How Are Ballots Counted? We Asked Benton County
Exactly how are ballots processed and counted? Due to the current firestorm of what's going on with the Presidential election, and questions from our listeners and followers on social media, here's how it works. We spoke with the Benton County Auditor's office, elections division. (Image courtesy of Tri Cities Are Journal of Business).
In Benton and other Washington state counties, when mail in or drop of ballots arrive, they are opened and prepared for voting. Benton County and most larger counties use what's called a digital scanner. It scans and stores the ballot (both sides if necessary) then that information is stored digitally. There are several types of state or federally approved such digital systems. Counties do NOT start counting actual votes until election day or whenever they are legally able to.
Once election day arrives, this digital process allows them to start the counter and it begins to rapidly (and we mean fast!) tally up the votes. Some smaller counties, such as Adams, are still using optical scanners, which scan the ballot like a picture. They tend to be slower and have more limitations, which is why some smaller counties seem to report their totals 'later.'
Once the data is compiled, regular updates or tallies are sent to the Secretary of State's office. All the tallying is done at the county level in Washington. The votes you see at the results website comes from the county level.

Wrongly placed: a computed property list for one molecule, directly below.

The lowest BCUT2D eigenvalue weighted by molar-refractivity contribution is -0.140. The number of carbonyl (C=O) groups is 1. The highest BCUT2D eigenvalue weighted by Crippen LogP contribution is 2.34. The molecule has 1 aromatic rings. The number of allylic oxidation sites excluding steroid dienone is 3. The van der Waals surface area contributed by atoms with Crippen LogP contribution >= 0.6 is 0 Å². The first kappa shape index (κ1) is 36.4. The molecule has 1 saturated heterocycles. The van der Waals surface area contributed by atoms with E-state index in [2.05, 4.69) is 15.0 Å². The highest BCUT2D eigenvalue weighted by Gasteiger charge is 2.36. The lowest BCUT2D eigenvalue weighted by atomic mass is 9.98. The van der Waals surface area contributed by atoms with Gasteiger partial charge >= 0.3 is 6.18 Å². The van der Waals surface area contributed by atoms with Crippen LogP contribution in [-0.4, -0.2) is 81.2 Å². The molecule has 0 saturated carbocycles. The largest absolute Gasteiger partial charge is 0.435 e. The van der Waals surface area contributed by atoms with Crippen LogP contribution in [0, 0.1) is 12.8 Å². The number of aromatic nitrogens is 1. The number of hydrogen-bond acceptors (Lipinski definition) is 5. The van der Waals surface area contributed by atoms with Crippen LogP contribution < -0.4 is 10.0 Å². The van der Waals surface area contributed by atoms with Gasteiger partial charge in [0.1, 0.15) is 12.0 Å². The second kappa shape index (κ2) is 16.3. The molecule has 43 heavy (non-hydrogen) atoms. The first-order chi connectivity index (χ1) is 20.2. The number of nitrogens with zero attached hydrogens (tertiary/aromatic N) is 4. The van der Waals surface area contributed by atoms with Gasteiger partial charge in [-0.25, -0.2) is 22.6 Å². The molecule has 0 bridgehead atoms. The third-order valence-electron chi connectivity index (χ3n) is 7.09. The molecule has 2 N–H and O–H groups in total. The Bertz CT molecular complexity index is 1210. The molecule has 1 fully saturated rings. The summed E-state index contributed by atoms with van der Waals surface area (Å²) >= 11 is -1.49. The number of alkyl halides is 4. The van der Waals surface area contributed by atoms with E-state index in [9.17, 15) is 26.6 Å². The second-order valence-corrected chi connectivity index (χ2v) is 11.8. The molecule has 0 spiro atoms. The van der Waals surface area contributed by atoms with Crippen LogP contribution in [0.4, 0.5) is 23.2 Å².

As for ballots that have a write in candidate, there is a panel of people who look and determine who the write in candidate is and for what office. These are often counted separately, which is why that process takes longer.
Benton County told us that's mainly why as of Wednesday morning, there were still just over 550,000 ballots left to be counted. These also include military and some overseas or out of state ballots--cast by people who are still legally state residents.
As for 'late' ballots, Washington is a postmark state. Ballots that are received with a legal postmark no later than election day are counted. As for drop offs, at 8PM all the county drop boxes are "sealed" meaning ballots cannot be dropped off. IF somebody shows up a few minutes late, and there are still workers there they will usually take it.
But once it is sealed, that's it. As for what is going on in Pennsylvania and some of these other states where Presidential voting issues are happening, Benton County officials say it's largely the result of these states having to hurriedly implement vote by mail systems they may not have been using--especially in vote in person areas.
That has led to states having to try to do in a few months what it took WA years to improve and refine to work properly...the mail in or pre vote systems.
Washington, say Benton County officials, has worked long and hard to get the vote by mail system 'right,' it did take some big efforts.
Especially after the infamous Gregoire-Rossi Governor's election in 2004, where a triple recount finally made her the winner. There were accusations of dead persons voting, and ballots found in trunks of cars. This led to extensive overhauls of the system.
Part of the reason tallies are tabulated so fast is because once ballots are opened and scanned, the actual counting can take only a matter of a few minutes; that's why returns began to appear so fast at the state level. It also depends upon how fast counties send in the data.
Many of these Benton County officials believe after this 2020 election, there will be significant voting-mail in ballot reform at the Federal level, for Federal elections.